Cycling Fans

I am a fan of the Tour de France. We all know that “fans” stands for fanatics, and cycling fans are that. I have been hitting key web sites each day, listening to live audio feeds, and tracking my favorite riders. I wish I could be standing along the routes cheering on the riders and taking in the unique atmosphere of the tour. There is no sporting event quite like a big tour.

There are also few, if any, sporting events at this level of competition that allow for fans to get so close to the athletes. Fans typically line the routes, often standing only inches away from the riders. Some even pat their favorite riders on the back as the riders struggle up the steep climbs. If a rider falls fans will sometimes rush out to help them right their bike and even give them a push to get moving again. There have even been numerous occurrences in the Tour de France over the years where an over eager fan interfered (usually inadvertently) with one or more riders. One year Lance Armstrong hit the road when his handlebars got caught in a fan’s bag strap that was too far out in the route. Naturally this only made Armstrong angry and he went on to win that stage.

The tour is also one of the few sporting events where fans will also openly mock the athletes. With all the doping controversy in pro cycling, this has become a way to remain fans of the sport while venting a little.

Cycling fans are a peculiar breed. Many ride there bikes up the steep climbs to in order to find the ideal location from which to cheer, as well as experience the same route as the racers. Many will camp out over night in order to see the peloton pass for a brief moment. And many will run along side the riders as they pass, sometimes wearing costumes and waving flags. The tour is also one of the only professional sporting events that does not sell tickets to fans. Pick a place along the route, set up your lawn chairs, grab your flags, put out your table of food, and socialize. I have to say that I like any sport where the fans drink great wine and eat brie while basking in the sun. Forget the lousy bag of chips and cheap beer I say.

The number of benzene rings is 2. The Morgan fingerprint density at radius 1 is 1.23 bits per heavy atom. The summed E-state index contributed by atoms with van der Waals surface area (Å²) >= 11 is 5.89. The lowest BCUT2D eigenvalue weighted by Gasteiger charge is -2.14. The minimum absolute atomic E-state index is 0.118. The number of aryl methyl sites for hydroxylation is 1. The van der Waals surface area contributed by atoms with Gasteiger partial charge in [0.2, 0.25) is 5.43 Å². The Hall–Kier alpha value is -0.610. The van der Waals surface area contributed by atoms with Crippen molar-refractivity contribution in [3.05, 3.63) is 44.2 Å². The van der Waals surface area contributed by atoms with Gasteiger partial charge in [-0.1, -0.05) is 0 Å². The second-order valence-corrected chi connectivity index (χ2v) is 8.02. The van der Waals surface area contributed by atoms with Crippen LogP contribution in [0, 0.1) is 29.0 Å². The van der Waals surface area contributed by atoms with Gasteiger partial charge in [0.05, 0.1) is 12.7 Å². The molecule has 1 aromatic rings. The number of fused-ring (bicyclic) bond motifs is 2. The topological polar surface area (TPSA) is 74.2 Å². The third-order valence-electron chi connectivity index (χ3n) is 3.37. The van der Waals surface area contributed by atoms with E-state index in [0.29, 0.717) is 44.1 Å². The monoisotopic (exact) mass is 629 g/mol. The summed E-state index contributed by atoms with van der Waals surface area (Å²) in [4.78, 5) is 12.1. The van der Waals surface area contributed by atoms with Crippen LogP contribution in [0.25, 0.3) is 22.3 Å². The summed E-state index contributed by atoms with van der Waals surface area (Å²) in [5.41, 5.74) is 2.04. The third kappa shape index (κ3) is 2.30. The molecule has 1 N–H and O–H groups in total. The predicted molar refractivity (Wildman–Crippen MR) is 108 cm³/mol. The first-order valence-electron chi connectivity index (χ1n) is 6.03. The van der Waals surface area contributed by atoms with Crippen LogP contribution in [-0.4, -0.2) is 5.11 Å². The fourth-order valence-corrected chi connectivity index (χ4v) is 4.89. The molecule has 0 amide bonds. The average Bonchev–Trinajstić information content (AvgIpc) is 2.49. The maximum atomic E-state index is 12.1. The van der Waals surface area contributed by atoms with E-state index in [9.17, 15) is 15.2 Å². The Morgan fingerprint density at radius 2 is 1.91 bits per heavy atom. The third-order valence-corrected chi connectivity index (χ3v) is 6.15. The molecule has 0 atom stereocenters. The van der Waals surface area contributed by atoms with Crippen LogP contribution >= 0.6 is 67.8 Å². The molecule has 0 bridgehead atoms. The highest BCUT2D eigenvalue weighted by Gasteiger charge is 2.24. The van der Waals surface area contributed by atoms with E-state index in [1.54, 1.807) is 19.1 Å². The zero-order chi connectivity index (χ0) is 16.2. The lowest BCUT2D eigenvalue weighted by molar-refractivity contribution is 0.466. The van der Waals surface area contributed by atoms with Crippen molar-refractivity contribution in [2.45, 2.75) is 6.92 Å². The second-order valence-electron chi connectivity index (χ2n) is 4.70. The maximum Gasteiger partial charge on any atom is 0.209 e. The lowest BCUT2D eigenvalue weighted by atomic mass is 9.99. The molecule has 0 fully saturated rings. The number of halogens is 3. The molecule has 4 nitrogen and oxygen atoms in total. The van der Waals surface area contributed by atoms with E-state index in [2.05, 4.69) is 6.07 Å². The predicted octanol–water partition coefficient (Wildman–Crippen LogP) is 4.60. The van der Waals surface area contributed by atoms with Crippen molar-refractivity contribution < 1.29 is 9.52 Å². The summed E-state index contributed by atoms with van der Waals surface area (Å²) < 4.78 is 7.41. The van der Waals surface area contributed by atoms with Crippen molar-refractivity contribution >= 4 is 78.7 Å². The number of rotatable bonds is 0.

I must admit that I “know” these things from the vantage point of someone a long ways away from the tour who merely finds the whole thing fascinating.

Here is a cross section of cycling fans at previous tours doing their thing:

Several times in my life I have stood on the side of the road for local bike races in and around my home town. I have not worn costumes or funny hats or waved flags or painted my face (or belly) or stood naked in a line. But I did cheer loudly and had a great time. A dream of mine is to get to the Tour de France someday and cheer on the big boys.

Finally, here’s a couple of images of a fan who will not forget that day:

There is something poetic in that.

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